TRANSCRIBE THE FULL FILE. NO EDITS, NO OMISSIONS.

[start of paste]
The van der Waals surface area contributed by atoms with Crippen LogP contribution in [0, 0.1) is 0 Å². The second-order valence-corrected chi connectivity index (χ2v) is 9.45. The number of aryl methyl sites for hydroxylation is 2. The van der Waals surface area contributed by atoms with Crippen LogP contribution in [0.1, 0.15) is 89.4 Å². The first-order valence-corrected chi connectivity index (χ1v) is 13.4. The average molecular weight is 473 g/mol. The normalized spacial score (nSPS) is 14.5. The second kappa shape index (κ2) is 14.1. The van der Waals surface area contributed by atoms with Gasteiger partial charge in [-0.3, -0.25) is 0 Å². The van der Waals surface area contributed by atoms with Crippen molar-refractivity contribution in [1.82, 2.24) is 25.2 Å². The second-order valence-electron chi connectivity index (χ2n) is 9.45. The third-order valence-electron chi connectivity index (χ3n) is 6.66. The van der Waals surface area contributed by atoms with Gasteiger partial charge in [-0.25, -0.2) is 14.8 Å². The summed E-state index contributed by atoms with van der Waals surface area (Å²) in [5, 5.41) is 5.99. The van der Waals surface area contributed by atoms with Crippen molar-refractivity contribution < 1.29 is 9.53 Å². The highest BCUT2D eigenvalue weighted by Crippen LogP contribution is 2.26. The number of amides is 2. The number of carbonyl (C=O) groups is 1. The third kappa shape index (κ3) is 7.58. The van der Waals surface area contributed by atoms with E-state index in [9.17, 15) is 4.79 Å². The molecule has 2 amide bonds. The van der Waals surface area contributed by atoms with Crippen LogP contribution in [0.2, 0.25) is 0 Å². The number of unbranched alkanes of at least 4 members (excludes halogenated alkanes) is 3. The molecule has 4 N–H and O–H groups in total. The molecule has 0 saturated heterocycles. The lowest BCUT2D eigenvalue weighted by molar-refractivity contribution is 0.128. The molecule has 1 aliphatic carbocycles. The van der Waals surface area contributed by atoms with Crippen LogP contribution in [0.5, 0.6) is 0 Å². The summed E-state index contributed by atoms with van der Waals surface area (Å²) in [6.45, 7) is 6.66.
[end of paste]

The van der Waals surface area contributed by atoms with Crippen LogP contribution in [0, 0.1) is 0 Å². The second-order valence-corrected chi connectivity index (χ2v) is 9.45. The number of aryl methyl sites for hydroxylation is 2. The van der Waals surface area contributed by atoms with Crippen LogP contribution in [0.1, 0.15) is 89.4 Å². The first-order valence-corrected chi connectivity index (χ1v) is 13.4. The average molecular weight is 473 g/mol. The normalized spacial score (nSPS) is 14.5. The second kappa shape index (κ2) is 14.1. The van der Waals surface area contributed by atoms with Gasteiger partial charge in [-0.3, -0.25) is 0 Å². The van der Waals surface area contributed by atoms with Crippen molar-refractivity contribution in [1.82, 2.24) is 25.2 Å². The second-order valence-electron chi connectivity index (χ2n) is 9.45. The third-order valence-electron chi connectivity index (χ3n) is 6.66. The van der Waals surface area contributed by atoms with Gasteiger partial charge in [-0.25, -0.2) is 14.8 Å². The summed E-state index contributed by atoms with van der Waals surface area (Å²) in [5, 5.41) is 5.99. The van der Waals surface area contributed by atoms with Crippen molar-refractivity contribution < 1.29 is 9.53 Å². The highest BCUT2D eigenvalue weighted by Crippen LogP contribution is 2.26. The number of amides is 2. The number of carbonyl (C=O) groups is 1. The third kappa shape index (κ3) is 7.58. The van der Waals surface area contributed by atoms with E-state index in [9.17, 15) is 4.79 Å². The molecule has 2 amide bonds. The van der Waals surface area contributed by atoms with Crippen LogP contribution in [0.2, 0.25) is 0 Å². The number of unbranched alkanes of at least 4 members (excludes halogenated alkanes) is 3. The molecule has 4 N–H and O–H groups in total. The molecule has 0 saturated heterocycles. The lowest BCUT2D eigenvalue weighted by molar-refractivity contribution is 0.128. The molecule has 1 aliphatic carbocycles. The van der Waals surface area contributed by atoms with Crippen LogP contribution in [0.5, 0.6) is 0 Å². The summed E-state index contributed by atoms with van der Waals surface area (Å²) in [6.45, 7) is 6.66.